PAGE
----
We are done with the kernel configuration and can leave the configuration tool. To do this, arrow right to exit and press enter.
Compile the Kernel and Modules
Now that the configuration is complete we can compile the kernel and the modules. We do this by issuing the command make or make all. In your terminal window type make and press enter.
Now this part will take quite some time. It all really depends on your system. While testing on a virtual machine, my computer too a little over 2 hours to compile the kernel using a single processor. Yours may be faster or slower, depending on your processor and memory. If you have more than a single core processor you can run make with the -j flag and tell it the number of cores to use. If you are unsure how many cores you have, you can issue the following command:
It will print a number indocating how many processor cores the computer has. In my case the computer has two cpu cores. To compile the kernel using both cores issue the following command:
Now, go get some lunch, coffee or something while the compiler does its thing. And come back here when it is done.
Install the modules
Now that the computer has finished compiling the kernel and modules we can install the modules. This needs to be done with elevated permissions because we are copying them to an area that belongs to the system. To install the module, enter the following command:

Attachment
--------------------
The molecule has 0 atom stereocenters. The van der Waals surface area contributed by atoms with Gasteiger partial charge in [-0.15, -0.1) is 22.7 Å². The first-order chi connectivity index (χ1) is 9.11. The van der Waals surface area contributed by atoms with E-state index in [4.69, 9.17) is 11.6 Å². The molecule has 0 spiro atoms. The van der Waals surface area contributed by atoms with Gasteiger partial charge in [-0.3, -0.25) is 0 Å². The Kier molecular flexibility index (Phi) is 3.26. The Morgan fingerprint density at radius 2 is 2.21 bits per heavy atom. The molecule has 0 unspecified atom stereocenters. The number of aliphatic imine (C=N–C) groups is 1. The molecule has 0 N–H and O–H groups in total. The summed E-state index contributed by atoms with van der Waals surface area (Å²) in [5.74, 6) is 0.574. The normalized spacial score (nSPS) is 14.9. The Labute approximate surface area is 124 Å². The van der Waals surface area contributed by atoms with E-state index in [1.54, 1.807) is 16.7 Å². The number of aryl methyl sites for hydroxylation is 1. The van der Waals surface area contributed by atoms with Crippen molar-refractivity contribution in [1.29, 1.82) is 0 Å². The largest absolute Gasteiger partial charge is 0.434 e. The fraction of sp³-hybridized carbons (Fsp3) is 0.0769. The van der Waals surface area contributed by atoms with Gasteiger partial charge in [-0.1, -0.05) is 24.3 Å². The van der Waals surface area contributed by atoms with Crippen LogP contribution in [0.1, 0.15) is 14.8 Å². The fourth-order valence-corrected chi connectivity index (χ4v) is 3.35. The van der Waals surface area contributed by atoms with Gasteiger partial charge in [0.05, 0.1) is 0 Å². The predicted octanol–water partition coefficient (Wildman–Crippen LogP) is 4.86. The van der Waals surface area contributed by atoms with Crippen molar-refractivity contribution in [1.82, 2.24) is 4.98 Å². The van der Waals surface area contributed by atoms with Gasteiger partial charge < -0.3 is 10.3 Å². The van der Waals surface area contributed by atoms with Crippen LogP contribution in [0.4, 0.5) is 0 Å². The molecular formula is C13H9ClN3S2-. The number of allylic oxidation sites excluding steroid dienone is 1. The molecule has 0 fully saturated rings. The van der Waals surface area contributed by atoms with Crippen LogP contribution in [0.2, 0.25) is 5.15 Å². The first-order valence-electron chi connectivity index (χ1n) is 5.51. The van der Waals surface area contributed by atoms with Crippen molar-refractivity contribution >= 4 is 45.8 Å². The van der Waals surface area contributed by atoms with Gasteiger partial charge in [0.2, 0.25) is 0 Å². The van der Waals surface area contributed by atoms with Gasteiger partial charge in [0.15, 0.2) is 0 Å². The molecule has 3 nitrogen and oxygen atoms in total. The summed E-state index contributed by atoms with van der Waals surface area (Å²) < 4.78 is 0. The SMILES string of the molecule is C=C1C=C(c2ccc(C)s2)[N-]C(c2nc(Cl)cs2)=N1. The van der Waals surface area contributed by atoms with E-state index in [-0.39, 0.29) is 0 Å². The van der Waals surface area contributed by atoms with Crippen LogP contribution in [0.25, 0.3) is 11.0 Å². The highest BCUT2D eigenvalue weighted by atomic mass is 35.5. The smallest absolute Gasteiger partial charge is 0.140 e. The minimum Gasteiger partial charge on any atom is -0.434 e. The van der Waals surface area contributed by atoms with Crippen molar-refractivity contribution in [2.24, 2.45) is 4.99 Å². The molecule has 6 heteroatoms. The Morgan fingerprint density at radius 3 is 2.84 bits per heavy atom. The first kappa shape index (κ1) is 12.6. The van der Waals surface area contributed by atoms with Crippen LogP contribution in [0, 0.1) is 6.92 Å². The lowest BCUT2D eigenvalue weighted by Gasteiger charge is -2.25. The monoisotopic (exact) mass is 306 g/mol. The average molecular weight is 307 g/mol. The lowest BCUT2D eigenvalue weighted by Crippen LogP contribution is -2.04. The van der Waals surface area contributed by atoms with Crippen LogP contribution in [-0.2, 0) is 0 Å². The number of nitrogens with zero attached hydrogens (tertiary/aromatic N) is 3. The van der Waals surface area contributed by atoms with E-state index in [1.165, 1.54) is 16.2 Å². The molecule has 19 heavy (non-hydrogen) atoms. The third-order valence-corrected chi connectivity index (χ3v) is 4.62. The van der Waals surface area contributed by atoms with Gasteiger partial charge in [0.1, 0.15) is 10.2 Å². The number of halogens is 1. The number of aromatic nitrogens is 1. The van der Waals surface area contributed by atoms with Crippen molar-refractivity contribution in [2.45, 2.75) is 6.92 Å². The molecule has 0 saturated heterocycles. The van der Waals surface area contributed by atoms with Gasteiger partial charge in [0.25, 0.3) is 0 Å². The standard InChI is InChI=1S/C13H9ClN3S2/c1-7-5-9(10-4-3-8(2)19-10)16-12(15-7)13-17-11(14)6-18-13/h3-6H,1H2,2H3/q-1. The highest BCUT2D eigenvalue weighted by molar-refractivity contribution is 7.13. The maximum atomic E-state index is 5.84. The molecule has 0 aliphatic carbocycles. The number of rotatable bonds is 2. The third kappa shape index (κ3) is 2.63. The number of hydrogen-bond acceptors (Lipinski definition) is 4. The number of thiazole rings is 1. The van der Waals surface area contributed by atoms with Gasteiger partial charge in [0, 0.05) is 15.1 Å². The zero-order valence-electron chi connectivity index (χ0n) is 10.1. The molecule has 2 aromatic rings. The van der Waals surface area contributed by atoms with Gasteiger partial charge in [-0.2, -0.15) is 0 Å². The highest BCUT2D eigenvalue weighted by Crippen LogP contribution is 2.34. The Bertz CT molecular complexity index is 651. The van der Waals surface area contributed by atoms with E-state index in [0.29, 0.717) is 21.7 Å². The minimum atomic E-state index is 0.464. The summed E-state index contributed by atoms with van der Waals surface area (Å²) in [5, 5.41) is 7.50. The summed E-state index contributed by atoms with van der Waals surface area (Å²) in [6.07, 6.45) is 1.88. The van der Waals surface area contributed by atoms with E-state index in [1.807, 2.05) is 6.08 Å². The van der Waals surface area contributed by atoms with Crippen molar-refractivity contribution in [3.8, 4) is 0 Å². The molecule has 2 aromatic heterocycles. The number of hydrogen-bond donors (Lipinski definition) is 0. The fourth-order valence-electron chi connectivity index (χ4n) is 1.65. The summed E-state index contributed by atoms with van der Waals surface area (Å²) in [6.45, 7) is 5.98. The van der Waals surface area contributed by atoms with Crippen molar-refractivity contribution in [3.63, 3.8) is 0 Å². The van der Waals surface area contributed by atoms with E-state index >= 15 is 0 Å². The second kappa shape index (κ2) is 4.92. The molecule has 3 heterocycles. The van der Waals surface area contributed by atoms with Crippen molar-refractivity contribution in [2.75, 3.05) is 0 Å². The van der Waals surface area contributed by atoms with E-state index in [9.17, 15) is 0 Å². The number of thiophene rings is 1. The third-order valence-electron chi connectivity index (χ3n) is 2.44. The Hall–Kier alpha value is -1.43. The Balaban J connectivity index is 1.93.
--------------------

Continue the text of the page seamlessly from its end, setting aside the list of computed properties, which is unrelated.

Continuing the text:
sudo make modules_install
This will take a few minutes as there are many modules to copy over. When this is complete we can install our newly built kernel.
Installing the kernel
Last thing to do is install the kernel. Again, this requires elevated permission. To do this we issue the following command in the terminal:
sudo make install
This command does quite a bit of work, it copies the config file, system map and kernel to the systems /boot directory. It will create and copy over the initrd file and then finally make a call to grub to install it as a menu entry in the boot loader. It only takes a few minutes to complete.
Booting the new Kernel and verifying that it loaded
Now that we have installed the new Kernel, we need to boot the computer using it. To do this, close all the windows and do a logout / reboot or enter the following command in the terminal:
When Grub loads up we can select the first entry or just let it run. When the computer finally boots up, open a terminal and type the following commands
The text outputted will be the kernel version that is running in memory. In the case of this tutorial it will read
If you run the command:
You should see the words PREEMPT RT somewhere in the listing indicating it is a realtime kernel.
Congratulations!!! Now you have a system that runs a realtime kernel. Now we can compile LinuxCNC to run on it. That is another tutorial though.
End of Tutorial - Last Revision [06 MAY 2019 – 16:07]